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    All OM-4 models drain the battery even when on 1/60th or switched off. Earlier OM-4 models with the earlier circuit drain more power while late circuit models use less. All OM-4Ti models have the lower power circuit and have a few very small mechanical improvements plus the ability to utilise the F280 full syncro flash. If you have any OM-4 model which you don't intend to use for a while it is best to remove the batteries in any case. This is good practice with any battery dependent camera. One thing I have noticed with the OM-4 compared with the OM-1/2 models is the wind-on feel is slightly less smooth (the earlier cameras are very smooth). The OM-3/4 series were claimed at launch to have a strengthened mechanism and this may be a trade-off between feel and strength of the mechanism. I have used both the OM-4 and OM-4Ti and there is no difference operationally except for the full syncro flash ability on the OM-4Ti. The Ti models tend to sell for quite a bit more money making the original OM-4 a good buy - battery issues aside (just carry spares). One thing which you will not regret buying any OM-4 for is the metering system which is just superb and very simple to use. These are reliable cameras generally and don't suffer from age any worse than comparable models from other manufacturers - I've also used pro-grade Canon and Nikon cameras from the same era. Electronics and general mechanical wear and tear are the prime considerations and if these look fine, then go for it. Just test everything when you get the camera and return if there are any undisclosed problems.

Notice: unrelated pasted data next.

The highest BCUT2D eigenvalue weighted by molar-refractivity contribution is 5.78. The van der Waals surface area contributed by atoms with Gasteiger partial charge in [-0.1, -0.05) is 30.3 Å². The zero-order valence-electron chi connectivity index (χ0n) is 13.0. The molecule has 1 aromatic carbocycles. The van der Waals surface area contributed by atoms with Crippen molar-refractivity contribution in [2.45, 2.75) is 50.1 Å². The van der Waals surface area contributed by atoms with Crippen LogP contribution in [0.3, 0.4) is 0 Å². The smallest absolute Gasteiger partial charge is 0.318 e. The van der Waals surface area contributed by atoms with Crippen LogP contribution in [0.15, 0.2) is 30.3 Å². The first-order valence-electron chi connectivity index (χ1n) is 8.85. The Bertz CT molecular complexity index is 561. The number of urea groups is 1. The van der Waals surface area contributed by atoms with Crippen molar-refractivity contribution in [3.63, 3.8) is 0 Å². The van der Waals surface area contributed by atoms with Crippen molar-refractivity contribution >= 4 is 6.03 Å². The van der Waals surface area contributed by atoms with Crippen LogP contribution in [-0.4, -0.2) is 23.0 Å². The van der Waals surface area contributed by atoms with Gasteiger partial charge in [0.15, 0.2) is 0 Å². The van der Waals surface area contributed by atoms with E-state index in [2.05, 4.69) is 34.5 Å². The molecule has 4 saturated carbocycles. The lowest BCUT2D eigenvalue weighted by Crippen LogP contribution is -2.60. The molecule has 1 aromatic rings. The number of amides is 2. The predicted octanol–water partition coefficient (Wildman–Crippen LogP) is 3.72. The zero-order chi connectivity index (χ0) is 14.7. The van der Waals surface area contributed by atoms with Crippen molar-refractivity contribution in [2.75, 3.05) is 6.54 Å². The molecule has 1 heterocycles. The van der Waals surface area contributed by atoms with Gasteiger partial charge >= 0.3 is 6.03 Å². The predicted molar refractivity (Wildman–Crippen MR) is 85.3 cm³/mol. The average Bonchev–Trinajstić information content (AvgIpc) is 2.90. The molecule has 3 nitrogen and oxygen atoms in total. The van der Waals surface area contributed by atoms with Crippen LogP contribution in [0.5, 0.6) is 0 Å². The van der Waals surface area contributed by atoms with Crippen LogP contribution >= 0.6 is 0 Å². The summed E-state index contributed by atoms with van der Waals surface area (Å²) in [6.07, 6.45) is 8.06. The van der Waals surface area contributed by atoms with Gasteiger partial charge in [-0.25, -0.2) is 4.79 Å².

Last edited by onepuff; 06-23-2013 at 06:58 AM. Click to view previous post history.
    " ... a cook who relies on nothing but a sharp knife has no guarantee of producing excellent dishes." - Yoshihisa Maitani

  6. #6
    Newt_on_Swings's Avatar
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    I have the OM4T series cameras, and they are one of my favorites to use. I have seen a number of issues pop up in the cameras, the most common is a jammed wind lever with the mirror up. It can happen if you are shooting very quickly and winding on with a bit more force, it doesnt happen often but it can. You have already mentioned the battery issue with the OM4, you can test for new circuitry if you flip the lever to battery test, and wait 20 seconds or so, if the light and beeping sound turns off you are in the clear. Having to switch out batteries is kinda annoying in the field, not too bad if you have a 2nd camera, but you will loose that frame of film.

    You should also check the spot, highlight, shadow, and memory functions, and their response to different lighting. On the side, you should also test the light up function, I have one camera that doesnt light up. Its pretty important if shooting in dim areas or at night.

    Make sure the meter changes when you stop down the lens. I had one where the aperture ring under the bayonet lens mount was sticking and not giving a correct reading, it was fine when shooting as the camera uses the film when you press the button to meter, and it changes the exposure accordingly but it was annoying. I swapped out the whole bayonet mount, and shutter speed selector wheel, as it was that piece that was rubbing and pushing against the aperture ring(which is in turn connected to a string that goes into the camera) making it stick.